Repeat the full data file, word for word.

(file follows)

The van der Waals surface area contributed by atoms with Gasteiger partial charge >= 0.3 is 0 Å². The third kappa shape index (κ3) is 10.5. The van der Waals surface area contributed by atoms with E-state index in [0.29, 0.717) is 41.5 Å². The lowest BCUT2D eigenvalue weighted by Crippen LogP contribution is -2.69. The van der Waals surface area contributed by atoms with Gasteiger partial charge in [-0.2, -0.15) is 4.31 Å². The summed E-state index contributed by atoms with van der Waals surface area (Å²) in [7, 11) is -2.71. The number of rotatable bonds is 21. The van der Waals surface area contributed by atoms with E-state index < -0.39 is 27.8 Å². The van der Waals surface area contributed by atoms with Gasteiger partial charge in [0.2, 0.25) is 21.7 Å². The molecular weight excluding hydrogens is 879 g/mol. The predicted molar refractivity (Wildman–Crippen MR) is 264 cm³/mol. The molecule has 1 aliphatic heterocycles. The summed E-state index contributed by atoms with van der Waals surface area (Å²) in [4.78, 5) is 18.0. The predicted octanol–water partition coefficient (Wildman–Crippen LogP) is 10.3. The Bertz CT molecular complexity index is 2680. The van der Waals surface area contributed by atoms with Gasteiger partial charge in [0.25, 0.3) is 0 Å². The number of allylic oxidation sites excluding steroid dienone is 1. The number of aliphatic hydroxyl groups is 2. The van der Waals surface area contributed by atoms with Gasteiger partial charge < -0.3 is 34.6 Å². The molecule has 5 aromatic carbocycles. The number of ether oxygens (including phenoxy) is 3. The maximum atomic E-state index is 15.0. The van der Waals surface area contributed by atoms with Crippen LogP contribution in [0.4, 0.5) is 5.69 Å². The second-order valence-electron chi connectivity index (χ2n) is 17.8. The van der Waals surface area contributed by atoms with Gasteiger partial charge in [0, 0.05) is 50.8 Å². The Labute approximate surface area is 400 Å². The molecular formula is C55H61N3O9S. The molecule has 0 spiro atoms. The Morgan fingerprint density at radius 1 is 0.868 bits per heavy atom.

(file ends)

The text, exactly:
The van der Waals surface area contributed by atoms with Gasteiger partial charge >= 0.3 is 0 Å². The third kappa shape index (κ3) is 10.5. The van der Waals surface area contributed by atoms with E-state index in [0.29, 0.717) is 41.5 Å². The lowest BCUT2D eigenvalue weighted by Crippen LogP contribution is -2.69. The van der Waals surface area contributed by atoms with Gasteiger partial charge in [-0.2, -0.15) is 4.31 Å². The summed E-state index contributed by atoms with van der Waals surface area (Å²) in [7, 11) is -2.71. The number of rotatable bonds is 21. The van der Waals surface area contributed by atoms with E-state index < -0.39 is 27.8 Å². The van der Waals surface area contributed by atoms with Gasteiger partial charge in [0.2, 0.25) is 21.7 Å². The molecular weight excluding hydrogens is 879 g/mol. The predicted molar refractivity (Wildman–Crippen MR) is 264 cm³/mol. The molecule has 1 aliphatic heterocycles. The summed E-state index contributed by atoms with van der Waals surface area (Å²) in [4.78, 5) is 18.0. The predicted octanol–water partition coefficient (Wildman–Crippen LogP) is 10.3. The Bertz CT molecular complexity index is 2680. The van der Waals surface area contributed by atoms with Gasteiger partial charge in [0.25, 0.3) is 0 Å². The number of allylic oxidation sites excluding steroid dienone is 1. The number of aliphatic hydroxyl groups is 2. The van der Waals surface area contributed by atoms with Gasteiger partial charge < -0.3 is 34.6 Å². The molecule has 5 aromatic carbocycles. The number of ether oxygens (including phenoxy) is 3. The maximum atomic E-state index is 15.0. The van der Waals surface area contributed by atoms with Crippen LogP contribution in [0.4, 0.5) is 5.69 Å². The second-order valence-electron chi connectivity index (χ2n) is 17.8. The van der Waals surface area contributed by atoms with Gasteiger partial charge in [0, 0.05) is 50.8 Å². The Labute approximate surface area is 400 Å². The molecular formula is C55H61N3O9S. The molecule has 0 spiro atoms. The Morgan fingerprint density at radius 1 is 0.868 bits per heavy atom.